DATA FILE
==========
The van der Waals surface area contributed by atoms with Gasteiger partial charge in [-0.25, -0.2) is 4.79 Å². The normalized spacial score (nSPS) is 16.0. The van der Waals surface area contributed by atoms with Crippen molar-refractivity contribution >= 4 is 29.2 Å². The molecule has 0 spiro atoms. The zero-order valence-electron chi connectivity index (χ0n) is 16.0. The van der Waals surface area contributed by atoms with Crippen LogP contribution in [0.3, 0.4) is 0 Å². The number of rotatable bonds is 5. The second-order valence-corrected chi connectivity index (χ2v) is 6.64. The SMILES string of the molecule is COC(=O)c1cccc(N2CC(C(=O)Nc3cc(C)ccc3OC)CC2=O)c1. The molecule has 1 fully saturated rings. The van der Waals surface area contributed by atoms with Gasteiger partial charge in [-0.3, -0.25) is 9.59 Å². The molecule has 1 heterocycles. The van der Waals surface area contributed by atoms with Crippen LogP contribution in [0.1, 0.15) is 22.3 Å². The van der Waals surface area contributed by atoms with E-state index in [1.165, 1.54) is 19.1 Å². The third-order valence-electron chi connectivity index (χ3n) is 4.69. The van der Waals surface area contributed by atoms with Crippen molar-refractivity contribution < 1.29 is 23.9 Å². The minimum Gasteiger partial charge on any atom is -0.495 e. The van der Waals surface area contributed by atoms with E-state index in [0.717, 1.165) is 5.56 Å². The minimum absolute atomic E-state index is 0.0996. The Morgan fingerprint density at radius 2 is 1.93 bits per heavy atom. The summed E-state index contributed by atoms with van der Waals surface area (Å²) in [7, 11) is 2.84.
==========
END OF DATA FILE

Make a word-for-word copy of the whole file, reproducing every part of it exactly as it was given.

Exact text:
The van der Waals surface area contributed by atoms with Gasteiger partial charge in [-0.25, -0.2) is 4.79 Å². The normalized spacial score (nSPS) is 16.0. The van der Waals surface area contributed by atoms with Crippen molar-refractivity contribution >= 4 is 29.2 Å². The molecule has 0 spiro atoms. The zero-order valence-electron chi connectivity index (χ0n) is 16.0. The van der Waals surface area contributed by atoms with Crippen LogP contribution in [0.3, 0.4) is 0 Å². The number of rotatable bonds is 5. The second-order valence-corrected chi connectivity index (χ2v) is 6.64. The SMILES string of the molecule is COC(=O)c1cccc(N2CC(C(=O)Nc3cc(C)ccc3OC)CC2=O)c1. The molecule has 1 fully saturated rings. The van der Waals surface area contributed by atoms with Gasteiger partial charge in [-0.3, -0.25) is 9.59 Å². The molecule has 1 heterocycles. The van der Waals surface area contributed by atoms with Crippen LogP contribution in [0.1, 0.15) is 22.3 Å². The van der Waals surface area contributed by atoms with E-state index in [1.165, 1.54) is 19.1 Å². The third-order valence-electron chi connectivity index (χ3n) is 4.69. The van der Waals surface area contributed by atoms with Crippen molar-refractivity contribution < 1.29 is 23.9 Å². The minimum Gasteiger partial charge on any atom is -0.495 e. The van der Waals surface area contributed by atoms with E-state index in [0.717, 1.165) is 5.56 Å². The minimum absolute atomic E-state index is 0.0996. The Morgan fingerprint density at radius 2 is 1.93 bits per heavy atom. The summed E-state index contributed by atoms with van der Waals surface area (Å²) in [7, 11) is 2.84.